A recent Cato policy forum on European over-regulation took an unexpected turn when my friend and colleague Richard Rahn suggested that falling prices and increasing availability of writing paper may have been responsible for increasing the number and length of our laws and regulations. (Dodd-Frank is longer than the King James’ Bible, to give just one obvious example.)
Goodness knows what will happen when new legislation stops being printed on writing paper and starts appearing only on the internet. (I never read Apple’s “terms and conditions,” do you?)
Anyhow, Richard’s hypothesis will soon be put to the test in Great Britain, where the lawmakers have just decided to stop writing the Acts of Parliament on calfskin – a tradition dating back to the Magna Carta – and use paper instead. Will the length of British laws increase, as Rahn’s hypothesis predicts? We shall see.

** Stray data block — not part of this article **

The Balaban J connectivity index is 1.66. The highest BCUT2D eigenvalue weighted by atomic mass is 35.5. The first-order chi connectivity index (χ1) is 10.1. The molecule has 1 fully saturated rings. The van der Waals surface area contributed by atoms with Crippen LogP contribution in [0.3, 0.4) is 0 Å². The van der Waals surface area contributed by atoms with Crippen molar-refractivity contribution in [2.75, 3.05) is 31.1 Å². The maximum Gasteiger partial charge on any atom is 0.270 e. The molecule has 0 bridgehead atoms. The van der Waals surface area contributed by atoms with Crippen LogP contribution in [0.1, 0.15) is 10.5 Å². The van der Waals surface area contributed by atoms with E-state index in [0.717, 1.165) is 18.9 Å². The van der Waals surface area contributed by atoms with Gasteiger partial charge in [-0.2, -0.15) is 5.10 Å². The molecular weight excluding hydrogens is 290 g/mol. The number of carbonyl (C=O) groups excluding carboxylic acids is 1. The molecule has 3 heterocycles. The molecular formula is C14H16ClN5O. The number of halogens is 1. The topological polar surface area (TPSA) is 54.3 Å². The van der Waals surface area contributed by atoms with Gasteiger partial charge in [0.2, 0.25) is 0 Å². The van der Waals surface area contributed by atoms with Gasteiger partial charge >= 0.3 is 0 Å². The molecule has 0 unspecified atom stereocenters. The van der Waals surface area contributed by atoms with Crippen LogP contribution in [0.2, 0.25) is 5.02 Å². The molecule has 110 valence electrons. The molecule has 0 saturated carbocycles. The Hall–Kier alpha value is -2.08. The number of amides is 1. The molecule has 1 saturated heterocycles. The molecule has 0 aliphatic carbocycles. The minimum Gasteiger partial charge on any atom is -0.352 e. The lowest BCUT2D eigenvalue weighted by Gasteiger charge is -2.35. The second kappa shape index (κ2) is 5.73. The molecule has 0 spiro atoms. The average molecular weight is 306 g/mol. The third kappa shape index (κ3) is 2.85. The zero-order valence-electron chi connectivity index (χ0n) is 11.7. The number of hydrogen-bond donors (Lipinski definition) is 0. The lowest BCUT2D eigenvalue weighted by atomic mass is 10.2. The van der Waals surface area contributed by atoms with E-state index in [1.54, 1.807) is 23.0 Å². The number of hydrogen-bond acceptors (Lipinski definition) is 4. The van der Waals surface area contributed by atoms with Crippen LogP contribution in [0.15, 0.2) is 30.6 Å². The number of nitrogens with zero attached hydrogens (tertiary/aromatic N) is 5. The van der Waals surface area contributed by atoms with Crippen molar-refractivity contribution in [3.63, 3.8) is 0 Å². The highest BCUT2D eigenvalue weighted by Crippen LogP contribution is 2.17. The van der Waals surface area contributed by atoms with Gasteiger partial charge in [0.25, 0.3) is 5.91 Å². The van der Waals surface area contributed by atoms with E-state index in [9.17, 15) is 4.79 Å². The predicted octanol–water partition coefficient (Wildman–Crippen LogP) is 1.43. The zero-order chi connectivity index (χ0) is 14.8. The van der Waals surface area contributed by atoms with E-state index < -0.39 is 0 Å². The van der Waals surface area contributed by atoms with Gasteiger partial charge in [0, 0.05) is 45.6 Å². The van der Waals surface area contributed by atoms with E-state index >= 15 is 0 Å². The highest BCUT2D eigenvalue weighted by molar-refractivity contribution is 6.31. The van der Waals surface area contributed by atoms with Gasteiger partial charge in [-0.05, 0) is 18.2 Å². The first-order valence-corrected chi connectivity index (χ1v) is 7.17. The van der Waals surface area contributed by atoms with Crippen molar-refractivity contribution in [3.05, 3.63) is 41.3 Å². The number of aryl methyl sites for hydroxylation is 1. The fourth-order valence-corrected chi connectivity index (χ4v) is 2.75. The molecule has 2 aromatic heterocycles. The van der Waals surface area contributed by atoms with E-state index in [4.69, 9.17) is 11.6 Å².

In the meantime, Americans remain stuck with a Niagara Falls of laws and regulations that our lawmakers generate every year. Many distinguished scholars have wondered how to slow our Capitol Hill busybodies down a little. The great Jim Buchanan had some good ideas, but the most effective, if not harshest, means of preventing over-regulation was surely developed by the Locrians in the 7th century BC.
As Edward Gibbon narrates in The History of the Decline and Fall of the Roman Empire, “A Locrian who proposed any new law, stood forth in the assembly of the people with a cord round his neck, and if the law was rejected, the innovator was instantly strangled.” (Vol. IV, chapter XLI; V pp. 783–4 in volume 2 of the Penguin edition.)
Ours is, of course, an enlightened Republic, not an iron-age Greek settlement on the southern tip of Italy. The life and limb of our elected officials must, therefore, remain safe. But, what if instead of physical destruction, a failed legislative proposal resulted in, so to speak, “political death?” What if the Congressman or Senator, whose name appeared on a bill that failed to pass through Congress, were prevented from running for reelection after their term in office came to an end?
Just a happy thought before the weekend.